About That Trust Fund . . .

By James Schaefer

Mr. Obama recently stated that he couldn’t guarantee that Social Security checks would go out in August if America’s debt ceiling weren’t raised (Obama’s Debt-Ceiling Scare Tactics).  

America’s taxpayers have paid $2.5 trillion in FICA taxes over the past several decades to create the Social Security trust fund.  It isn’t enough that the fund is empty; now, taxpayers will get to pay $2.5 trillion again to redeem those Treasuries.  

In his article, “How Much Government?”, David Gergen writes:

 “Seventy-five years ago, President Franklin D. Roosevelt was eager to weave a safety net under millions of impoverished Americans who were retired and had no savings. On his left, supporters called for a massive new government program. On his right, Republicans argued that it would bankrupt the country and undermine people’s habits of thrift and self-reliance.

FDR, ever the master, came up with an ingenious solution: create a program in which Americans would be asked to contribute to a social savings account that government would manage on their behalf and would be there for retirement. Instead of big government, it was to be a partnership that would encourage individual thrift and responsibility.”

If that was the intent at its inception, Social Security has not worked out that way.  Instead of fostering individual thrift and responsibility, it has led many citizens to believe that government will take care of them in their retirement.  Government has spent the trust fund surplus on other government programs, and America’s citizens will be taxed twice on the amount represented by the surplus.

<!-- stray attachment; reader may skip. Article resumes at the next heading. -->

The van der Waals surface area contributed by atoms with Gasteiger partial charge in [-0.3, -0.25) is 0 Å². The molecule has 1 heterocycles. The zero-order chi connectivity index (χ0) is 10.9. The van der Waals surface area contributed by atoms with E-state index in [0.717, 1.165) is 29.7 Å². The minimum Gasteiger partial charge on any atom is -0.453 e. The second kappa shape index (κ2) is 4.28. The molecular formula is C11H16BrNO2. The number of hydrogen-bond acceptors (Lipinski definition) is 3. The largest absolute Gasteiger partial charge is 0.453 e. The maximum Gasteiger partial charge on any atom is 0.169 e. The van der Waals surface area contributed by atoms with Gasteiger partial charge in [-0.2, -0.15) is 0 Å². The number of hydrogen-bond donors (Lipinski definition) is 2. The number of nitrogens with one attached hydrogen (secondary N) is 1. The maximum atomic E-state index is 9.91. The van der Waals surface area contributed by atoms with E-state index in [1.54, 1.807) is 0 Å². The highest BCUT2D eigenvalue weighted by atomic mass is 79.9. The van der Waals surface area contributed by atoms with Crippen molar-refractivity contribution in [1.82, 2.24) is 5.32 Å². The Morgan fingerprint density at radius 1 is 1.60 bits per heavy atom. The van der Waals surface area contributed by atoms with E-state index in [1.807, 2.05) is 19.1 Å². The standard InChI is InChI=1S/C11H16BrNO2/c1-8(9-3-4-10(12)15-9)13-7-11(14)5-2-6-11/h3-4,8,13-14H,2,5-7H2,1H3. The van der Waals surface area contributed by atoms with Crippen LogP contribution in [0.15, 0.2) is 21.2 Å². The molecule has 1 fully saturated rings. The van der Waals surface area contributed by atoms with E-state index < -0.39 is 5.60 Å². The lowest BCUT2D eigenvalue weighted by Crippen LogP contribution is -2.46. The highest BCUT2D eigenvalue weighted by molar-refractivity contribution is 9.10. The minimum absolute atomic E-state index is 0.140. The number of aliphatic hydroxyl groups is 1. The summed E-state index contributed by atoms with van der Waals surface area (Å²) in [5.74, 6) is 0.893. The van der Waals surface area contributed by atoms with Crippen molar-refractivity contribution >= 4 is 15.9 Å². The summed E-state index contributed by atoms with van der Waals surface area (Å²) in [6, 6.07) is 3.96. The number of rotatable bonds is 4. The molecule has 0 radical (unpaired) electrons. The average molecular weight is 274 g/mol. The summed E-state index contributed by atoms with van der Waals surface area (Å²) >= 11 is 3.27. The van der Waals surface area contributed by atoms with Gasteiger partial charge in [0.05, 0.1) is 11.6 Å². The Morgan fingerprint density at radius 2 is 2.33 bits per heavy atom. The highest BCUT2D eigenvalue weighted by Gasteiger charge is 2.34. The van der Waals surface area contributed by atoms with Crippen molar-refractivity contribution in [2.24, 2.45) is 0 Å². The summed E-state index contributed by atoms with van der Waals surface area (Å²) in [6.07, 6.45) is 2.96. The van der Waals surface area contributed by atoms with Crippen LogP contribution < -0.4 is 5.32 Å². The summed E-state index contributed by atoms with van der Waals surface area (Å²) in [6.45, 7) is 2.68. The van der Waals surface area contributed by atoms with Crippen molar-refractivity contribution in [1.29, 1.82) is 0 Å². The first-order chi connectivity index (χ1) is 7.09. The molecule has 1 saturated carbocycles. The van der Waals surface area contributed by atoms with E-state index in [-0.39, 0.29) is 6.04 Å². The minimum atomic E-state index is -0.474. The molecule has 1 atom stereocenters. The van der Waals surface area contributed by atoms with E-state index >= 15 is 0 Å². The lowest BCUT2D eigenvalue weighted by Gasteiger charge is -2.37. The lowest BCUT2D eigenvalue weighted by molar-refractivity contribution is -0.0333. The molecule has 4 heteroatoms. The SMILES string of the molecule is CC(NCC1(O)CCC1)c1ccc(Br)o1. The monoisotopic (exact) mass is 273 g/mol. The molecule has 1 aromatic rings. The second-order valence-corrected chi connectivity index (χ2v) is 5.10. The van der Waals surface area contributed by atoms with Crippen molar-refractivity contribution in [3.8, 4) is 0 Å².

Social Security needs to invest in the stock and bond markets.  The market is safe for insurance companies, IRAs, 401(k)s, and public employee retirement funds such as CalPERS (California’s $230 billion Public Employees’ Retirement System).  Social Security should also provide vested accounts protected by fiduciary responsibility, and it should be prohibited from investing the surplus in Treasuries, thus preventing double taxation on the amount represented by the surplus.

The $2.5 trillion needed now and in the future to redeem those Treasuries is the equivalent of foregoing $100 billion a year in tax cuts for 25 years straight.  For businesses, think of that as hiring, plant expansion, product development, marketing programs, and pay raises foregone; for households, it represents college savings, retirement savings, debt reduction and personal consumption foregone.

Worried about the returns that Social Security would receive in the stock and bond markets?  The returns earned by CalPERS in the last twelve months were 20.7% (link), and their average return for the past four decades is over 8%.


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